Andrew Lambert

All at Sea

Blue-Water Empire: The British in the Mediterranean since 1800

By

Allen Lane/The Penguin Press 439pp £25 order from our bookshop

In 1798 the British Empire in the Mediterranean was confined to Gibraltar. After Nelson’s victory at the Nile, Minorca and Malta were added to the portfolio; but such way stations on the central sea were hardly the stuff of imperial dreams. The first was quietly handed back to Spain in 1802; the value of the latter only became obvious later, and then because it kept the Russians out rather than benefited the British. By 1815 Corfu and the Ionian Islands had come under British sway, reflecting the central reality of British imperium. Britain sought a maritime empire based on trade and capital, ports and naval bases, like the Venetian empire that had spent so lavishly to make Corfu the key to the Adriatic. Tragically the British were drawn, inexorably and unwittingly, into highly inappropriate forms of rule – taxing the people and controlling the land – that were more continental than maritime.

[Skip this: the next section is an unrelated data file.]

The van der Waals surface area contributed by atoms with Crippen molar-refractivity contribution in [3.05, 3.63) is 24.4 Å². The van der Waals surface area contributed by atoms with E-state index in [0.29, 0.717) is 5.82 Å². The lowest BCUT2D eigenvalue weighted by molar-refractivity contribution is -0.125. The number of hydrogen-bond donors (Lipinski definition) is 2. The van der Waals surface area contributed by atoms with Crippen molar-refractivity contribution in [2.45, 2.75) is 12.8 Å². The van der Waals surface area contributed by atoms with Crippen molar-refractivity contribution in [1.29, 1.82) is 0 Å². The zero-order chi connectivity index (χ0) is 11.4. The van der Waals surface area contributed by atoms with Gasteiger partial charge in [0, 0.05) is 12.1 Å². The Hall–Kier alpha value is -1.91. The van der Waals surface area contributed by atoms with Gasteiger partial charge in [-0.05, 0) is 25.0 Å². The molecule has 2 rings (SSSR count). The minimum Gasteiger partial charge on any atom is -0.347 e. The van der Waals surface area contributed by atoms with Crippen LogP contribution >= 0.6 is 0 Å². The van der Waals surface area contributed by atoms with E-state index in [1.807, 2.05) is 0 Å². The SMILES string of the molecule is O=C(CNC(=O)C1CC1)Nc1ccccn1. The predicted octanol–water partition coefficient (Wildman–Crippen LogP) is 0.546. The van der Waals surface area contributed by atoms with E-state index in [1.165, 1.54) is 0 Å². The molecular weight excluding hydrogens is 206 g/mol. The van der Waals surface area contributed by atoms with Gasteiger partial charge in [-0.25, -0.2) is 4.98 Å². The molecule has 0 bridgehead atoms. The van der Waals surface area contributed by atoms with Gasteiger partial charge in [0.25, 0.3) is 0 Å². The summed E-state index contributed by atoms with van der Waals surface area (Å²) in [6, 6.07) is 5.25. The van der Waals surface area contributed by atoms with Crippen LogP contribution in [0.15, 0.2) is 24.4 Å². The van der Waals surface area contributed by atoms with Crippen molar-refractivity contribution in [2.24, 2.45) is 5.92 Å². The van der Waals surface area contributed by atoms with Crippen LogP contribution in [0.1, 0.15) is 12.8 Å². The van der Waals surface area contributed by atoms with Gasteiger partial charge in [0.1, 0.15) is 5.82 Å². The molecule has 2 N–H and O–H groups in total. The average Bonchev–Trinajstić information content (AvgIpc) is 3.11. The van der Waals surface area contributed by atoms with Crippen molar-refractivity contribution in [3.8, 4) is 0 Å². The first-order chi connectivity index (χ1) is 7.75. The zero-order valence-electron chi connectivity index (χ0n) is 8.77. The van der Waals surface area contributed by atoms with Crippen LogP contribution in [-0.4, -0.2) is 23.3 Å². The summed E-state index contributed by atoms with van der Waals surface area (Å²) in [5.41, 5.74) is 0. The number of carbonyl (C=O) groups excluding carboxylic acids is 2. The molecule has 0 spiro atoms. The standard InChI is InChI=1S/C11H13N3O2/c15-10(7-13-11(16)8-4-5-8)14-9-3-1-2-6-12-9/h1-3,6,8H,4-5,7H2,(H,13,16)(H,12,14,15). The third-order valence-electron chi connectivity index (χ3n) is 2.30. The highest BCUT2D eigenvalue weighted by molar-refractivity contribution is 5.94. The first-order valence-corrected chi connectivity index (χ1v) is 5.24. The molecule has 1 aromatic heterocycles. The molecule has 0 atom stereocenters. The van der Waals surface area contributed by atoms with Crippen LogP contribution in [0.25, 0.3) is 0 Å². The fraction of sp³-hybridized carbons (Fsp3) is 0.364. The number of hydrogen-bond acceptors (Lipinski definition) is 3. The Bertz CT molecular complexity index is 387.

Follow Literary Review on Twitter

  • Last Tweets

    • With our February issue about to go to press, enjoy a slice of LR history - Hilary Mantel on Joan Haslip's biograph… ,
    • What did London look like in the 6th Century? Rory Naismith's 'Citadel of the Saxons' tries to answer that questi… ,
    • Start your week with a dose of Russian Revolutionary zeal. Donald Rayfield reviews Tobie Mathew's 'Greetings From t… ,
    • A treat from the LR Archive: exactly 20 years ago, Malcolm Bradbury reviewed John Updike's 'Bech at Bay' ,
    • ‘When bullets come close, the noise they make as they go past changes from a zing to a crack’ John Lanchester's dy… ,
    • Man with a Bloody Paintbrush: Robin Simon on Lucian Freud ,
    • Jane Ridley reviews The Diaries of Kenneth Rose (ed. D R Thorpe) ,